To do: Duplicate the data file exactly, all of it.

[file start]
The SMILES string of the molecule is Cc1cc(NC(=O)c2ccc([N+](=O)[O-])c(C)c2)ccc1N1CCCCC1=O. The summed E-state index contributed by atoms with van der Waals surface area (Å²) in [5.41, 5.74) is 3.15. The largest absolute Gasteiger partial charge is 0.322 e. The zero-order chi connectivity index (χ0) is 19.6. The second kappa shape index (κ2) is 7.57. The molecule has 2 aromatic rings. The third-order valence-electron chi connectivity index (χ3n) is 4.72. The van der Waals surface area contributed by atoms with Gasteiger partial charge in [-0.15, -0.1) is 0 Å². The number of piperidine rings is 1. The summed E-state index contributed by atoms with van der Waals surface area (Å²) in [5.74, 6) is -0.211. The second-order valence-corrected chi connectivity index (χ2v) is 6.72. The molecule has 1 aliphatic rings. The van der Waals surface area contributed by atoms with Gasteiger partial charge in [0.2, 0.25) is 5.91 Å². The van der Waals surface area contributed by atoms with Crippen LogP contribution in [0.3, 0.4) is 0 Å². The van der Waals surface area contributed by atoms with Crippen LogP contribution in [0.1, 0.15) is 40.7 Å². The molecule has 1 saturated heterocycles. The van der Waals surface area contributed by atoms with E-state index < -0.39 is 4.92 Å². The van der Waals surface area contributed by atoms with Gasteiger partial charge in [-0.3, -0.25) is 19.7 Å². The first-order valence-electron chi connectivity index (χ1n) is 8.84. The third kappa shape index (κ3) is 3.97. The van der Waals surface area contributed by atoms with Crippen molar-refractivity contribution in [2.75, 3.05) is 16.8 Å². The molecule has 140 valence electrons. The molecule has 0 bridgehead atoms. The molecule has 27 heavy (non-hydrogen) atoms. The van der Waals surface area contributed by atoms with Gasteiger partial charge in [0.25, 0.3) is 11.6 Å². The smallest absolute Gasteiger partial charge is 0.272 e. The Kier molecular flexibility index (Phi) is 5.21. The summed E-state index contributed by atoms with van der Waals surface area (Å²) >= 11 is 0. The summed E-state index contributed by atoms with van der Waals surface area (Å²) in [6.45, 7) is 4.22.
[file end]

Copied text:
The SMILES string of the molecule is Cc1cc(NC(=O)c2ccc([N+](=O)[O-])c(C)c2)ccc1N1CCCCC1=O. The summed E-state index contributed by atoms with van der Waals surface area (Å²) in [5.41, 5.74) is 3.15. The largest absolute Gasteiger partial charge is 0.322 e. The zero-order chi connectivity index (χ0) is 19.6. The second kappa shape index (κ2) is 7.57. The molecule has 2 aromatic rings. The third-order valence-electron chi connectivity index (χ3n) is 4.72. The van der Waals surface area contributed by atoms with Gasteiger partial charge in [-0.15, -0.1) is 0 Å². The number of piperidine rings is 1. The summed E-state index contributed by atoms with van der Waals surface area (Å²) in [5.74, 6) is -0.211. The second-order valence-corrected chi connectivity index (χ2v) is 6.72. The molecule has 1 aliphatic rings. The van der Waals surface area contributed by atoms with Gasteiger partial charge in [0.2, 0.25) is 5.91 Å². The van der Waals surface area contributed by atoms with Crippen LogP contribution in [0.3, 0.4) is 0 Å². The van der Waals surface area contributed by atoms with Crippen LogP contribution in [0.1, 0.15) is 40.7 Å². The molecule has 1 saturated heterocycles. The van der Waals surface area contributed by atoms with E-state index < -0.39 is 4.92 Å². The van der Waals surface area contributed by atoms with Gasteiger partial charge in [-0.3, -0.25) is 19.7 Å². The first-order valence-electron chi connectivity index (χ1n) is 8.84. The third kappa shape index (κ3) is 3.97. The van der Waals surface area contributed by atoms with Crippen molar-refractivity contribution in [2.75, 3.05) is 16.8 Å². The molecule has 140 valence electrons. The molecule has 0 bridgehead atoms. The molecule has 27 heavy (non-hydrogen) atoms. The van der Waals surface area contributed by atoms with Gasteiger partial charge in [0.25, 0.3) is 11.6 Å². The smallest absolute Gasteiger partial charge is 0.272 e. The Kier molecular flexibility index (Phi) is 5.21. The summed E-state index contributed by atoms with van der Waals surface area (Å²) >= 11 is 0. The summed E-state index contributed by atoms with van der Waals surface area (Å²) in [6.45, 7) is 4.22.